Everything changes with time.
If you’ve ever wondered if you were born in the wrong era, like your clothes don’t seem to fit, or like your beauty standards belong to an era many decades before you were born then you’re not alone. Many women go through this. Just as each era has its own color palette and style, so do certain figure types go in and out of fashion. It sounds highly unrealistic because people of all body types are born in all eras, but many times these trends dictate which body shapes are deemed desirable. Thankfully today more types of physicalities are embraced and designed for, but there was a time when a woman wearing the wrong silhouette on the street would have caused a major commotion! Here are some of the “ideal” body types that fashion dictated over the past 100 years- and a peek at how women achieved these looks.
After many decades of exaggerated feminine curves achieved through corsetry, the 1920s brought a more relaxed figure into view. Many women still chose to wear foundational garments, but often wore a loser style of dress. This decade was especially kind for women who were naturally waifish and thin as a boyish figure, cropped hair, and hats worn close to the head emphasized a more gender-neutral style. However the goal was not to look man-ish and this look was heavily decorated with skirt flounces, bows, floral patterns, and (for evening) beaded details that only a woman would wear.
The decade of the Great Depression favored a straight, boyish figure with feminine details again, though this time ditzy florals and airy dresses dominated the fashion scene. Wider accents at the shoulders hinted at a more proportioned figure. While much of the fashion of the era was based around affordability, such as feed sack dresses and homemade knitwear, there was a trend towards the end of the period for gored skirts in long lengths. This took a lot of fabric and signaled not only a more prosperous future, but also a more feminine look to come.
The era of the Second World War was one that favored a lot feminine details like red lipstick and big, complicated hair dos. It was also a time when a strong frame and menswear inspired clothing was en vogue. Not only did women wear their skirt and jacket military uniforms, but women in factories often wore slacks or jumpsuits for safety reasons. And, many women and girls wore skirt suits cut down from the old suits of their male relatives, another way in which the masculine crept into womenswear. Bold patterns and wide shoulders made their way into other ladies’ fashions well. Despite the red lips and the artificially enlarged shoulders, many considered this a more natural look when compared to previous decades!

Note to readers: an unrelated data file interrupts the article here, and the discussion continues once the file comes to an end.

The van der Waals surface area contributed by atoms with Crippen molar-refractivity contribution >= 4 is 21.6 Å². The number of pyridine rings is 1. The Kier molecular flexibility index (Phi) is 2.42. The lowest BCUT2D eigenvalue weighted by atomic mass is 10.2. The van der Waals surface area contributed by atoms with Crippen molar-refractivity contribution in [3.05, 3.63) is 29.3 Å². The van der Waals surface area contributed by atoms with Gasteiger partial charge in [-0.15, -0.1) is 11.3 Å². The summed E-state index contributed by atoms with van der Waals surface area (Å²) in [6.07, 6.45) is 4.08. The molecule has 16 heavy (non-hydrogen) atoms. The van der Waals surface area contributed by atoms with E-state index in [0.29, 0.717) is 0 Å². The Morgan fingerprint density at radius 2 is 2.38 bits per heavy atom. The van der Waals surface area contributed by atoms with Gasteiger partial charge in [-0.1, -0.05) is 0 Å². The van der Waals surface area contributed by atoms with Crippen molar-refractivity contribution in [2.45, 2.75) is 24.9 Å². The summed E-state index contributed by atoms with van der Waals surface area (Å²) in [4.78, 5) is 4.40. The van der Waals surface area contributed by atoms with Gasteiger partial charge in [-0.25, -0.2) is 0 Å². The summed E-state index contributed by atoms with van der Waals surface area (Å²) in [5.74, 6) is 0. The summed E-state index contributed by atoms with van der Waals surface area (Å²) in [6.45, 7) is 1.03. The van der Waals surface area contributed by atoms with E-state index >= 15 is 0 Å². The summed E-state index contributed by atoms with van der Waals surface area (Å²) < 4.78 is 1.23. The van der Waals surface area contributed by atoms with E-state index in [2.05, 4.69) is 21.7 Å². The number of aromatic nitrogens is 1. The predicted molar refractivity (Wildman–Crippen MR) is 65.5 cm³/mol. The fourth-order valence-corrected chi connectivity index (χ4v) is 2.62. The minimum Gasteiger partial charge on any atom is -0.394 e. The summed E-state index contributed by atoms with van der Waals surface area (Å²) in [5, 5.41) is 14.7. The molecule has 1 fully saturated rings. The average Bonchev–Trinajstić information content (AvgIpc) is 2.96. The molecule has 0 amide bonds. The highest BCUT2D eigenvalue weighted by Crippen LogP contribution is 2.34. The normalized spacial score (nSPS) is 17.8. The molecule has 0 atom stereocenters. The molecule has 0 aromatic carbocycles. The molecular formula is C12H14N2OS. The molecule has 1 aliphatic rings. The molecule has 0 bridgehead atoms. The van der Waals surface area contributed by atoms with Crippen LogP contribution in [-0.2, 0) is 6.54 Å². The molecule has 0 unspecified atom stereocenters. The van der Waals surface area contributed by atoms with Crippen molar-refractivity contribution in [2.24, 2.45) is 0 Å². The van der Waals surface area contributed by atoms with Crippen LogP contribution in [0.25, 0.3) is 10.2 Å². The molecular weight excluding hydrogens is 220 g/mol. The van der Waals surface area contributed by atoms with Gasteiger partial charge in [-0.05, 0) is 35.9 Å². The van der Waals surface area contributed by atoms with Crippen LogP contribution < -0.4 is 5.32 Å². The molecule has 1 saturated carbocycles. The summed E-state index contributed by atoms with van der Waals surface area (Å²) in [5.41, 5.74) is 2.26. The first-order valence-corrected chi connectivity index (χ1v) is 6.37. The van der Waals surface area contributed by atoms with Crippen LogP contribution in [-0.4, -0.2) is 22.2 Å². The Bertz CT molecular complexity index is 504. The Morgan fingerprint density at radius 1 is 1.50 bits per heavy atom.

When the New Look debuted in 1947 it ushered in an era of the hourglass figure, very feminine and curvy. The 1950s saw the rise of busty stars like Marilyn Monroe and Jayne Mansfield and this was considered the look to copy. Many women lamented not being more gifted in the chest area, and bullet bras and bust shirring were popular accents that helped give the appearance of a fuller bust line. At the same time full skirts and crinolines made the hips seem wider.
Straight silhouettes came into fashion again as boyish models like Twiggy and Jean Shrimpton showed off the most fashionable clothing tailor made for this body type. Trapeze dresses came into fashion and were eventually embraced by not only the young, but the older generations as well. These types of dresses lent an air of that youthful look to people of any age.
The 1970s and 1980s were a time when an athletic female figure was all the rage- even to the exclusion of other body types. Stars like Farrah Fawcett and Lynda Carter set the tone for the era. Slim hips, a tiny waist, and a smaller bust line were fashionable. Tighter clothing emphasized this ideal slim build, too.
Alongside the athletic look of the era puff sleeves, power suits, and shoulder pads recalled the menswear craze of the 1940s for a more vintage feel. The rise of the teen movie and MTV also promoted trim figures, while career women wore clothing that exaggerated their curves with cinched waists to counter those large shoulder accents.
While plastic surgery glorified those with enhancements, there was also a growing appeal of the thin, Twiggy type that had been so popular in the 1960s. Stars like Kate Moss and Winona Ryder showed the other end of the spectrum as the thin, almost 1930s body type. Silk slip dresses and off-the-shoulder designs could show off a slight figure. Straight legged jeans could make a curvy figure look less so.
The early 2000s were all about ab-revealing clothing and Victoria’s Secret models. The ideal then was a tall woman with a large bust. Long bell bottoms or boot cut jeans that reached nearly to the ground gave shorter women the illusion of longer legs.
Reality star Kim Kardashian, with her small waist and wide hips, set the tone for the decade. Pear shaped and curvy figures were very en vogue. And for the first time working out to specifically achieve this look became common.
Owing to a more inclusive attitude towards beauty a range of sizes and shapes are considered heathy and desirable these days. The trend towards lounge wear and sweats recently has de-emphasized the exact shapes of people’s bodies meaning that there’s a more open interpretation of what the “ideal” is at the moment.